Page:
Ruby, Rails, Firefox, Anime, Mac
After seriously giving Firefox 3 Beta 4 a try due to Safari 3.1 breaking the Shift key in Gmail (update: as kindly pointed out by some of my readers in the comments, it was Gmail that was broken, not Safari 3.1, doh), I’ve converted to using Firefox 3 Beta 4 as my primary browser. Before, I was using Firefox 2 as my main web browser, with a Safari window open for Gmail (because I tend to have around 50 tabs open in Firefox 2, and having Gmail among those tabs just kills Firefox 2’s performance). So yes, I was using Safari 3 as a “Gmail browser”, so to speak (in case you’d thought I’d defected from Firefox despite my history).
Anyway, enough with all that self-indulgent background – I’m writing this today to rave about how cool this one particular feature, auto-completion in the Location Bar (or the Address Bar, you know, where you type in URLs), in Firefox 3 is. Yes, you probably have already read about it and all the other neat new features and changes in Firefox 3, but I’d love to single out this one because it was the one thing I noticed that made browsing so much better when switching from Firefox 2.
So what is it? First, a screenshot of it in action:
What’s the big deal? Well, one of the worst (“worst” being a relative adjective, relative to my opinion) things that can happen while looking for a page you once visited is forgetting its URL. If I’m lucky I can find it by bringing up the History sidebar in Firefox 2 and searching for it by some keyword or dredging through my browsing history.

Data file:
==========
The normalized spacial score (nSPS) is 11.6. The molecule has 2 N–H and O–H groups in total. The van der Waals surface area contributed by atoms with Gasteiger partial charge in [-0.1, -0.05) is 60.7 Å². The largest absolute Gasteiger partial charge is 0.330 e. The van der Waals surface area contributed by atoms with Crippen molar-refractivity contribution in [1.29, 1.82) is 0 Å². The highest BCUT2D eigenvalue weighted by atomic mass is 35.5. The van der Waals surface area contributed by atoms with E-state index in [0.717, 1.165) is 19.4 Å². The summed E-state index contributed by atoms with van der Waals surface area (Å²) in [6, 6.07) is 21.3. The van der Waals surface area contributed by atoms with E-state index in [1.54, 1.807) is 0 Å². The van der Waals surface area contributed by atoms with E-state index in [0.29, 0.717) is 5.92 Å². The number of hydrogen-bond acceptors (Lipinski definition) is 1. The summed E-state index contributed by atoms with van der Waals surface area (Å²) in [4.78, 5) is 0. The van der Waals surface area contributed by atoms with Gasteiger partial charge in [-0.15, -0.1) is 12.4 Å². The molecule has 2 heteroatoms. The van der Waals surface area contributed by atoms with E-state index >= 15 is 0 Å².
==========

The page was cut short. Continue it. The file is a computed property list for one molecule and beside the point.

In Firefox 3, I just need to type in some keywords related to the page and most likely it’d come up! Here’s how I start posting a new blog entry to this very blog:
No need to type “blog.c” and then selecting the correct page from the dropdown while remembering that the new post page is “post-new.php”. Less typing, no need to remember URLs. Just page titles and website names. If that isn’t useful for you, “you’re doing it wrong”. What’s more, Firefox 3 uses adaptive learning to keep an eye of what you’ve typed and what you select. After some time Firefox will learn from your choices and provide better suggestions in the autocomplete list. Sweet.
If you haven’t tried out Firefox 3 yet, go grab the latest beta. And then come back to this blog to get Firefox 2 and 3 running at the same time. I’m quite sure you’ll thank me for it (because this is not the only great feature in Firefox).